How to stage a production of Shakespeare in these jaded times? One approach is to let every new staging live or die by the quality of the text and performances. Another to transfer the setting to the modern day; another period or place. Both are valid approaches, in the latter case Nick Bagnall’s magical A Midsummer Night’s Dream last year was a textbook case of enhancing and enriching a Shakespeare. Odd then that in Two Gentlemen Of Verona the exact opposite seems to be the case.
This new co-production with Shakespeare’s Globe is set in 1966, apparently. Beyond music and costume there is no sense whatsoever that any of the proceedings take place in swinging Milan. Instead it seems to be an excuse for the cast to break into song and dance routines whenever the narrative threatens to get in the way.
If the text is the thing, it seems unfortunate that it’s overwhelmed by a dayglo set festooned with ladders, a live band breaking into an impromptu jam, and afghan coats. It’s not just the fripperies though, some of the performances are so loud they drown out others. It feels as if half the cast is going Hell for leather and the others are attempting a BBC four-camera adaptation circa 1975.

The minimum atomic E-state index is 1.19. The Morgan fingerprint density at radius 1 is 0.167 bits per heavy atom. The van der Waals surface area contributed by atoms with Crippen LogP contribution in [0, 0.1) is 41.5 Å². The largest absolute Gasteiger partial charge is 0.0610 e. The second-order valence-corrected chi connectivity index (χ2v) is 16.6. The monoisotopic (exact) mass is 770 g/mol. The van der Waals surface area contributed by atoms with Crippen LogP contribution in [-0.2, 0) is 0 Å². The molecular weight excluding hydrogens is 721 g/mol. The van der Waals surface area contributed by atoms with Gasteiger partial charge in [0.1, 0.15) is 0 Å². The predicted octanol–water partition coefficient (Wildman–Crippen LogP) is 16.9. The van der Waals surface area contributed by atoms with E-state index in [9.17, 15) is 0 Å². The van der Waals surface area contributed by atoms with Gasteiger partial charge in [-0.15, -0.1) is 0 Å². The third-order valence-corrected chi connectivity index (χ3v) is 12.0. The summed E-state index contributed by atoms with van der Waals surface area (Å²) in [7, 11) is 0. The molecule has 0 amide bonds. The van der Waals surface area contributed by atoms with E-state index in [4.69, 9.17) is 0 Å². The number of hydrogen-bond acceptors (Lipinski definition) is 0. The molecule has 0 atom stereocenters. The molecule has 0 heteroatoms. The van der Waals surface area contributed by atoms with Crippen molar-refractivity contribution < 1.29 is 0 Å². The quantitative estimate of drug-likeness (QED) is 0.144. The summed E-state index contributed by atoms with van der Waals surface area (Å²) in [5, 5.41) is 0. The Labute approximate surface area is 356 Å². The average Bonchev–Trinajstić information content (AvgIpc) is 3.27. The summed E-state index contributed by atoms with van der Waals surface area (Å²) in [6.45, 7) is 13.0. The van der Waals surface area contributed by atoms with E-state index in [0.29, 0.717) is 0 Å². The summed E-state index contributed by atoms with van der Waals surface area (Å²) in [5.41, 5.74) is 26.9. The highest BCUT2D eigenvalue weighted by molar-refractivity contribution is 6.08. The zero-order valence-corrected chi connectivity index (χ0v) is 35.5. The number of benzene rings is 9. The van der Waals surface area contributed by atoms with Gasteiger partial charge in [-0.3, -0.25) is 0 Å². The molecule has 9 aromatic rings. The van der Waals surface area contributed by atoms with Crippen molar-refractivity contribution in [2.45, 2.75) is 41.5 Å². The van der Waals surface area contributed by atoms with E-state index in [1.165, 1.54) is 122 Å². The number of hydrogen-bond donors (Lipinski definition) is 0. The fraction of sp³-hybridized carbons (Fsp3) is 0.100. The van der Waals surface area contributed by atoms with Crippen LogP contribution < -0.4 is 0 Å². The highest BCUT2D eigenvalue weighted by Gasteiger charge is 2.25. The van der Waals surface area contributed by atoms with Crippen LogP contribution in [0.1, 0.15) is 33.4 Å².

This is a shame as there’s lots of good work on show here. Guy Hughes as Valentine is gauche and winning, all elbows and Matt Smith. Charlotte Milles as Launce steals every scene she’s in, her monologues an undeniable success. Garry Cooper’s Duke – part Ian Dury; part velociraptor – is never less than arresting, more slithering over the wainscot than chewing the furniture.
But it’s frequently all a bit much, as if everyone is trying to raise their performance to compete with the scenery and musical interludes, which feel as if they’ve been bolted on with a staplegun.
What’s so baffling is that transplanting Two Gentlemen Of Verona to a more modern setting adds almost nothing, barring a hint of 60s crapulousness courtesy of naff music. It means the cast trade one set of mannered performances for another.
The failed rape scene that concludes the play, followed with the queasy reconciliation of the play’s four leads, is complemented with a wailing Janis Joplin rendition that suggest it could have worked. But ultimately this new production fails to explore the play’s darker themes or fully commit to the riotous, pantomimic reinvention it seems to gesture at.
The Two Gentlemen of Verona
Until 29 October